From Labor Action, Vol. 12 No. 2, 12 January 1948, p. 3.
Transcribed & marked up by Einde O’Callaghan for the Encyclopaedia of Trotskyism On-Line (ETOL).
Religion and the Rise of Capitalism
by R.H. Tawney
Penguin Books, 280 pp., 35c
Here is probably the best book buy of the year. Penguin Books is to be congratulated on reissuing Tawney’s classic study of the relationship between the Protestant Reformation and the rise of modern capitalism. Since this scholarly work can hardly be expected to gain mass circulation, Penguin’s willingness to publish this inexpensive edition is cause for gratitude.
Tawney’s book is concerned with one of the most interesting and revealing of modern historical problems: what is the relationship between the rise of Protestantism in all its various branches and the simultaneous rise of capitalist society? To what extent are Luther’s heterodoxy, for instance, or Calvin’s system reflections of a still young but nonetheless developing capitalist economy that pushed its way through feudal restrictions? Or, for that matter, is developing capitalism rather the result of the new concepts that the Reformation elevated into systems of Protestant theology?
These are the questions that Tawney poses and answers. He answers them more satisfactorily perhaps than any other historian who has approached the subject. With a firm grasp on the actual realities of the economic transformation from feudalism to capitalism that rocked Europe for several centuries – Tawney places the decisive appearance of capitalism in Europe in the 16th century – he skillfully examines the interpenetration of economic situation and economic need with theological doctrine. He does not succumb to the error of the “idealist” historians who ascribe to theological conceptions or philosophical notions an independent role in initiating the historical transformation to capitalism. On the other hand, he does not see each shift in religious doctrine as a direct and immediate reflection of some brute economic need. Tawney shows how both economic transformation, and religious rebellion were part of a total social revolution that lasted hundreds of years and broke out into sporadic clashes of which the great climax was the French Revolution of 1789.
The first part of Tawney’s book is a brief but excellent account of medieval society in relation to the then Catholic Church. He examines in detail the social doctrines of the medieval church – the concept of society as an organism in which various classes served different but harmonious functions but were not to usurp the functions or rights of the other; the concept of “just price” as a means both of explaining and modulating economic practice; the church’s objection to usury, more often honored in the breach than in the observance, which was significant as an expression of its feudal, anti-capitalist outlook. Tawney shows how medieval doctrine was both a rationalization and defense of the feudal status quo, as well as an attempt to modulate and make harmonious the oppressive society in which the church – the greatest landowner of the time – had such a tremendous stake.
Tawney then proceeds to a direct examination of the social revolution which transformed western society from stagnant feudalism to a then progressive capitalism. He places the Protestant movements within this context, though he does not make the error of seeing them as mere mechanical reflexes of this social revolution. Luther’s doctrine he sees as a conservative moral rebellion against the laxness of the Catholic Church, the objective though not the deliberate effect of which was to destroy still further the hold of the regressive society to which the church was tied.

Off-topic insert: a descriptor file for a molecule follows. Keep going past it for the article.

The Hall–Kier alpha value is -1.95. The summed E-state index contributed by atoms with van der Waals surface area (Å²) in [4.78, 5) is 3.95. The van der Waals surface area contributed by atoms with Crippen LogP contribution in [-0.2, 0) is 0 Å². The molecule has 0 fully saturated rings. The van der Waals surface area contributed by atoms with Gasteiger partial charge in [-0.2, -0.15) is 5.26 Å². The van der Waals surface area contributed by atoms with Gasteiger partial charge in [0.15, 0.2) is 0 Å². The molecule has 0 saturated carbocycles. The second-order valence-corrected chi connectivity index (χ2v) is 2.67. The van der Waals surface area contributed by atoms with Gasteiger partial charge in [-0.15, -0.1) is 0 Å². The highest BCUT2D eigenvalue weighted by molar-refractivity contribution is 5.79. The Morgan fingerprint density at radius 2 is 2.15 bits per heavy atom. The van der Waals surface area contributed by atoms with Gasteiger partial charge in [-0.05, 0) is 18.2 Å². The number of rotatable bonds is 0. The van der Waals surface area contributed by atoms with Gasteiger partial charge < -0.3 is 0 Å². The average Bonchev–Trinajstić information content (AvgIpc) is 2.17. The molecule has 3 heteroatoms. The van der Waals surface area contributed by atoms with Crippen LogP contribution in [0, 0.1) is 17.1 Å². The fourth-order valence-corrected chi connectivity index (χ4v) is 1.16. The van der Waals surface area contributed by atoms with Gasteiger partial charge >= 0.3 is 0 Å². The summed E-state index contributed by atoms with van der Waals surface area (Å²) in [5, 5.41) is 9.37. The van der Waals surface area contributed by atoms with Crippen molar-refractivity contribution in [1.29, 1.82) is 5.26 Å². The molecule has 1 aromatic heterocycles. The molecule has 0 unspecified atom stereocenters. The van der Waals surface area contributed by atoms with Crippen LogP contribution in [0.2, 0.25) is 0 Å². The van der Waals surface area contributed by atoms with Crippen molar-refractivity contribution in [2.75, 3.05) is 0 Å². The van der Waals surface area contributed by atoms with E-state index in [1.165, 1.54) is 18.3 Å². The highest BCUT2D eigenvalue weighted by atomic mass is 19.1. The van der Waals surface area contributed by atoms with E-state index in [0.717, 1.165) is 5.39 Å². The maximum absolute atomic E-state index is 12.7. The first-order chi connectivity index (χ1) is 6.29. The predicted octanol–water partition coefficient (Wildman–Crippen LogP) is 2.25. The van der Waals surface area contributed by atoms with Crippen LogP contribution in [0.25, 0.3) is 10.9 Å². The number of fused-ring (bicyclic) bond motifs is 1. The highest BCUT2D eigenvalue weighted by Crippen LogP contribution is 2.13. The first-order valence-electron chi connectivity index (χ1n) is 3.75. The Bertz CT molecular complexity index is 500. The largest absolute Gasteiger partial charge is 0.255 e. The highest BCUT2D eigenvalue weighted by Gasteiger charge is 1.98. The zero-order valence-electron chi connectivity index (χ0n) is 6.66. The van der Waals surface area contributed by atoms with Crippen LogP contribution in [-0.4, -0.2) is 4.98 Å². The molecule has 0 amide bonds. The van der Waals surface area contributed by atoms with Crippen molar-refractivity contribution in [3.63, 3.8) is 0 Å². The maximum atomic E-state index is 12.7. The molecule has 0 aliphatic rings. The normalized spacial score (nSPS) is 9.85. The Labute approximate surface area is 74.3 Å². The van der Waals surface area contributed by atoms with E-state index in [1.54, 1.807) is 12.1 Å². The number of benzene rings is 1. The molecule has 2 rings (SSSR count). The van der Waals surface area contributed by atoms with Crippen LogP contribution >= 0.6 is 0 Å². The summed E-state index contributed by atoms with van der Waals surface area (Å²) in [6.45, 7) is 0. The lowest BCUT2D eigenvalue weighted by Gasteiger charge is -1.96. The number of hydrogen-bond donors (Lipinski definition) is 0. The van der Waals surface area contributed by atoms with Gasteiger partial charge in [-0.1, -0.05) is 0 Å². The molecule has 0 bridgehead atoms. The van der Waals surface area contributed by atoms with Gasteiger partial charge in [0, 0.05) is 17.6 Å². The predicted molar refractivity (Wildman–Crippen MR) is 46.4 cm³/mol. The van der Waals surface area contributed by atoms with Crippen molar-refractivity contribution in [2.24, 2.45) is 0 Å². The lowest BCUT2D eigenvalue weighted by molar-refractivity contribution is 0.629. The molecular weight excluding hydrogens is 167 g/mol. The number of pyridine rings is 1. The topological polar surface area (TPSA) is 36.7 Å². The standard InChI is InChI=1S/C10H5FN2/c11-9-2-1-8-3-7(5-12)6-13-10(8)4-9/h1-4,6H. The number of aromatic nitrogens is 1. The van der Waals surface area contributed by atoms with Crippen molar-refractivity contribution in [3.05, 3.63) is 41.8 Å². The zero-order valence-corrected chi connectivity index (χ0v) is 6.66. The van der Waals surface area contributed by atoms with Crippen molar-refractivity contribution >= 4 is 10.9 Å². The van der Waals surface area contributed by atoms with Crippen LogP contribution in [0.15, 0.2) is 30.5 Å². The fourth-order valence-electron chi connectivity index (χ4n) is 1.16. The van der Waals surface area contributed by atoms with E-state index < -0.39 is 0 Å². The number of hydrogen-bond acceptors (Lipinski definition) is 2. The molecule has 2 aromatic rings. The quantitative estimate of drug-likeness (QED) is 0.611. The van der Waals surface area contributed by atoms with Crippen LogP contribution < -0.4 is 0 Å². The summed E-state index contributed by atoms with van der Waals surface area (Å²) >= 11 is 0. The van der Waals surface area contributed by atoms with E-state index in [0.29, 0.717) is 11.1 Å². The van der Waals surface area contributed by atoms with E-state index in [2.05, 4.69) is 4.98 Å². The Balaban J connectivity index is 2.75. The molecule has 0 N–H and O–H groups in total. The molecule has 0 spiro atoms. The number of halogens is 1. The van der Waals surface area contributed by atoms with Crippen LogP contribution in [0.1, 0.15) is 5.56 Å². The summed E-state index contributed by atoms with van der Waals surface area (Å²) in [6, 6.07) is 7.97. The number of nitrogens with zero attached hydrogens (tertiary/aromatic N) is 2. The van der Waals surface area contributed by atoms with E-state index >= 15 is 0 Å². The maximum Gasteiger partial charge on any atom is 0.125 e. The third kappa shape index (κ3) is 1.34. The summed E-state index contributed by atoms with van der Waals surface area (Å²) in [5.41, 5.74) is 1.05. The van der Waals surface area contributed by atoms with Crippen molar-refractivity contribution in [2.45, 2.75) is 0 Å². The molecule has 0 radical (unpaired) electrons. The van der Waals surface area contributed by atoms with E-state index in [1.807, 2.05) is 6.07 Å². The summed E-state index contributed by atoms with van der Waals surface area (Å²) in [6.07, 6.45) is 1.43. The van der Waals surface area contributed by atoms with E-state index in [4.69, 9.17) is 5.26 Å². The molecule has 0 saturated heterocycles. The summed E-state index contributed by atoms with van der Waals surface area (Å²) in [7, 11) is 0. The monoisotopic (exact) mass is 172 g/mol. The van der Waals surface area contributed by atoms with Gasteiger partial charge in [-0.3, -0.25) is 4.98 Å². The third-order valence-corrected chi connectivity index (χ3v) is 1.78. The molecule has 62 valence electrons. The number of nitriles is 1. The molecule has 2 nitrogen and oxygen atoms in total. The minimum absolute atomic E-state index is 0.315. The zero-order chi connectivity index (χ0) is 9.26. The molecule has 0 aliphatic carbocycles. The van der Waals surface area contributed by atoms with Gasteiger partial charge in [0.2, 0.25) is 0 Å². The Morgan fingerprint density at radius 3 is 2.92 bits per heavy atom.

Much more influential and revolutionary than Luther was Calvin and the tremendous organization he built up. Calvin enunciated a system of theology that in its spirit and purpose served as both incentive and balm to rising capitalism; it expressed the world outlook of the new dominant class in theological terms. Though this was certainly not the subjective intent of Calvin and his theological brethren, it was nonetheless the objective consequence of their work. Tawney then rounds out his book with a detailed study of the Reformation in England, in which a particularly excellent section is devoted to the Puritan movement and its ethical system.
No doubt there are certain criticisms that can validly be made of Tawney’s book – but this is not the place for them and the present reviewer is not equipped for the task, But despite the weaknesses it may have, Tawney’s book is a first-rate work and an important contribution to the study of the origin of capitalist society.
It may therefore seem in bad taste to end this notice with an objection, but the truth is that the Penguin edition, inexpensive though it is, has one serious deficiency: its type is so small and its paper so grey and its pages so crowded that the book is terribly difficult to read. Penguin of course faces a problem here: how to get out for 35 cents a large book that is certain to have a limited sale. Perhaps that problem could be solved by striking a compromise between the expensive $3.00 and $4.00 editions, which so many people can’t afford to buy, and the present Penguin editions, which so many people find too difficult to read. Could Penguin put out paper-covered editions of those books that are not likely to sell in mass quantities, using larger type, slightly better paper and either more or larger pages, and then charging, say, 75 cents or $1.00 for them? People who want to own Tawney’s book, and others like it, might not find that TOO expensive and they would certainly find it more attractive.
Last updated: 23 December 2015